(A better question would have been, if I could FIGHT any person living or dead, who would it be? I'd fight Ghandi.)

So I had no clue what to say, but I remembered that Elizabeth Blackwell book, so I said, "Elizabeth Blackwell. Because she's also a woman in medicine and she understands the obstacles we have to overcome."

Oh man, good answer, Fizzy! Except for the fact that I've spent the last nine years kind of feeling like a tool for saying that. I mean, it was just the lamest, most untrue answer I could have given. I don't actually want to have dinner with Elizabeth Blackwell. I was just trying to come up with an answer that would impress the interviewer. (Although actually, maybe it would be fun to talk to her about arrogant male doctors.)

The worst part is, that med school went and rejected me.

Friday, June 12, 2009

MiM mailbag: NP or MD?

I am a 30 yo woman who finally got up the nerve to pursue medical school after dreaming/obsessing about it for 15+ yrs. I'm planning to start a post-bacc program next May. But now that I'm 30, I've realized that I do want to have kids, soon, and I don't want to miss the most exciting years of their lives. Although becoming a Nurse Practitioner has never been a goal of mine, I'm wondering if you Mom MDs think it would be worth it to settle for a career as an NP in order to have more time to spend with my kids. Thoughts?

Wednesday, June 10, 2009

When EBM is not enough...

I recently had my third child (he's 7 weeks today) and he's a boy - which is a new experience since my two others are girls. Among the various new challenges (which include changing diapers - I've managed to get sprayed on more than one occasion) one unanticipated challenge is what to do with the vaccination schedule? Since my 2 older children are girls, I didn't really worry about autism - but now that I have a son, I find others are asking what I will do?

Well, I started to answer this question with my EBM skills - I looked up the evidence to support any change in the normal practice and of course, there is no good evidence right now. However, now that I have engaged my many Mom friends on this topic, I have heard many, many anecdotes of parents who are sure that a known case of autisum was related to the vaccines given all at once.

Next week, my little one is schedule to get 5 vaccines at once - 4 injected and 1 oral. With all due respect to EBM, while there's no good evidence to support any interventions, I've decided to give the vaccines over 2 visits, probably 1-2 weeks apart. I figure there's little to lose and possibly something to gain? At the very least I wont' have to sit there and watch him scream 4 times - on the other hand, I'll have to take a crying baby home on 2 different days...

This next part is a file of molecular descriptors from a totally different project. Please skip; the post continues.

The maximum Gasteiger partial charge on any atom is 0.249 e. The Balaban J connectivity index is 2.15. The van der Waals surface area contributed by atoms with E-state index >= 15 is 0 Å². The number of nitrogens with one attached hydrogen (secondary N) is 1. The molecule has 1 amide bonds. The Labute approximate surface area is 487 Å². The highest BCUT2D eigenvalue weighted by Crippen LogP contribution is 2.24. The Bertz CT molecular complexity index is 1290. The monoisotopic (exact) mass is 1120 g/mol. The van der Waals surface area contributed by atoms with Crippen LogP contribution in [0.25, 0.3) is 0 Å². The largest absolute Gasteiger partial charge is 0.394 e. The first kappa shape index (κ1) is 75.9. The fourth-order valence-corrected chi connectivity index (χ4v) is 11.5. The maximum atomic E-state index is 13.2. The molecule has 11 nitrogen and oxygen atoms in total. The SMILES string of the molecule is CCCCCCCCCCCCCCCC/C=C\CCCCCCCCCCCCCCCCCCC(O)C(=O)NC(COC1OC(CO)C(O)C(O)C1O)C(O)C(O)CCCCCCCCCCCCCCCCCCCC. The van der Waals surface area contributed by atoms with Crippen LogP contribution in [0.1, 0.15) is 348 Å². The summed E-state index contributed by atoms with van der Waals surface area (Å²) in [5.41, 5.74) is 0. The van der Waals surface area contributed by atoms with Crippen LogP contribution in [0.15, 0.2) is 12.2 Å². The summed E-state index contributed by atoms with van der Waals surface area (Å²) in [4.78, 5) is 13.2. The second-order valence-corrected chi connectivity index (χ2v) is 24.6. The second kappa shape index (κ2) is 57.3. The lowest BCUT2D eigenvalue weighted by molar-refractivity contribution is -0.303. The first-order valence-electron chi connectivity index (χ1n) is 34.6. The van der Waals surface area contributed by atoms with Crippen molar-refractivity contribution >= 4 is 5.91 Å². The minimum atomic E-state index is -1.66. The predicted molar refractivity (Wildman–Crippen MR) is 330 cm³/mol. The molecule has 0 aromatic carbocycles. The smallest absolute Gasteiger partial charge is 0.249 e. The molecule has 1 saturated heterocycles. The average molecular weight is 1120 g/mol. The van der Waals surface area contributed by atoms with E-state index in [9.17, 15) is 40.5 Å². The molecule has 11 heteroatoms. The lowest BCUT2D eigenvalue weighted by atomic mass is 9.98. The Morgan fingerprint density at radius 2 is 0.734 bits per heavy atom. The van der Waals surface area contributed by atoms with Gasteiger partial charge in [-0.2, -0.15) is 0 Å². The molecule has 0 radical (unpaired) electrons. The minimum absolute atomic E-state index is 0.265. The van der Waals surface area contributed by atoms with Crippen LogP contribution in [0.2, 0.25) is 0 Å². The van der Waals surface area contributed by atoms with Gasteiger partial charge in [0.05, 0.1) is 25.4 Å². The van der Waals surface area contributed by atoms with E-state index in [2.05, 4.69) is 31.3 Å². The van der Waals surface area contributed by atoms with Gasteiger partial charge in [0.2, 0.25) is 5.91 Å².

Any thoughts on this issue?

Sunday, June 7, 2009

Playing nice

Recently, we've been teaching Melly to be nice.

Some of the kids at her day care were hitting and we were shocked to discover that she was one of the perpetrators. So we took it upon ourselves to train her not to hit.

Me: "Melly, don't hit the babies. The babies are your friends."

Melly: "Fwends."

Me: "So what are you going to do with the babies?"

Melly: "Hit the babies." (Repeat x 100)

But we were eventually successful and now the day care is reporting that she gently pats the other babies and says that they are her "fwends." We have successfully trained our daughter to be nice.

Now it's my turn.

It's not that I'm not nice. I'm nice enough. But when Melly woke me up at 5:30AM and I've just seen 15 back pain patients that morning and now I'm on #16, it's hard to keep a smile plastered on my face. Especially when patient #16 showed up 20 minutes late and now I'm going to have two minutes for lunch.

(I tend to get really irritable when I think I'm going to miss lunch. I hate the fact that it's totally acceptable in our field to have zero lunch break in a day. Sometimes my morning clinic ends later than my afternoon clinic, so I have negative lunch. I guess that means I'm supposed to throw up?)

My new resolution to be nicer comes from a recent visit to my youngish female primary care physician, who was clearly running an hour late and doing my physical exam during a time when most people would be eating lunch. Yet through our visit, she kept the brightest, most cheerful smile on her face. She was so nice, I wanted to hug her. And I'm not such an awesome patient to warrant that kind of niceness.